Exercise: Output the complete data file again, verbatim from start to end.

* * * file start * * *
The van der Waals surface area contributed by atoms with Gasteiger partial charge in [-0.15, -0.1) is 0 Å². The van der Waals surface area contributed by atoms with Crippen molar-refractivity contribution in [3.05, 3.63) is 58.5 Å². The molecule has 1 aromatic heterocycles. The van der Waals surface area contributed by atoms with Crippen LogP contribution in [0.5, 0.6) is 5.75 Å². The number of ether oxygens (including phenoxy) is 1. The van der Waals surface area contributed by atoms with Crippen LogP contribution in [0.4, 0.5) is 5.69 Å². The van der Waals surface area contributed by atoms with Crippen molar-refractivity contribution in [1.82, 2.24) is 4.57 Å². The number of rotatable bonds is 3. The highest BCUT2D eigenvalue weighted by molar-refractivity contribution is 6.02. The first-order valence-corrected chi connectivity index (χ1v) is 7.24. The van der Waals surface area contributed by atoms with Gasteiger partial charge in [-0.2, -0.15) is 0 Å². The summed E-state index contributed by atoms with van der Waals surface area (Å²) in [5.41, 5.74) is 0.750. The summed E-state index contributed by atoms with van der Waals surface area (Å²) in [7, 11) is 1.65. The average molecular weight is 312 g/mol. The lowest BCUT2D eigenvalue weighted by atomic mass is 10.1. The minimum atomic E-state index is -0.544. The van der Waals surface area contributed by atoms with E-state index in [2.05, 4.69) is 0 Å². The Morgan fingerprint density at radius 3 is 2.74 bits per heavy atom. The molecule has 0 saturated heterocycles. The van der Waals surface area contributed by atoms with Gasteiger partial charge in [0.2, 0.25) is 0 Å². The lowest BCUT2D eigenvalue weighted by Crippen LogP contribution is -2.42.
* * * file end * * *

The van der Waals surface area contributed by atoms with Gasteiger partial charge in [-0.15, -0.1) is 0 Å². The van der Waals surface area contributed by atoms with Crippen molar-refractivity contribution in [3.05, 3.63) is 58.5 Å². The molecule has 1 aromatic heterocycles. The van der Waals surface area contributed by atoms with Crippen LogP contribution in [0.5, 0.6) is 5.75 Å². The number of ether oxygens (including phenoxy) is 1. The van der Waals surface area contributed by atoms with Crippen LogP contribution in [0.4, 0.5) is 5.69 Å². The van der Waals surface area contributed by atoms with Crippen molar-refractivity contribution in [1.82, 2.24) is 4.57 Å². The number of rotatable bonds is 3. The highest BCUT2D eigenvalue weighted by molar-refractivity contribution is 6.02. The first-order valence-corrected chi connectivity index (χ1v) is 7.24. The van der Waals surface area contributed by atoms with Gasteiger partial charge in [-0.2, -0.15) is 0 Å². The summed E-state index contributed by atoms with van der Waals surface area (Å²) in [5.41, 5.74) is 0.750. The summed E-state index contributed by atoms with van der Waals surface area (Å²) in [7, 11) is 1.65. The average molecular weight is 312 g/mol. The lowest BCUT2D eigenvalue weighted by atomic mass is 10.1. The minimum atomic E-state index is -0.544. The van der Waals surface area contributed by atoms with E-state index in [2.05, 4.69) is 0 Å². The Morgan fingerprint density at radius 3 is 2.74 bits per heavy atom. The molecule has 0 saturated heterocycles. The van der Waals surface area contributed by atoms with Gasteiger partial charge in [0.2, 0.25) is 0 Å². The lowest BCUT2D eigenvalue weighted by Crippen LogP contribution is -2.42.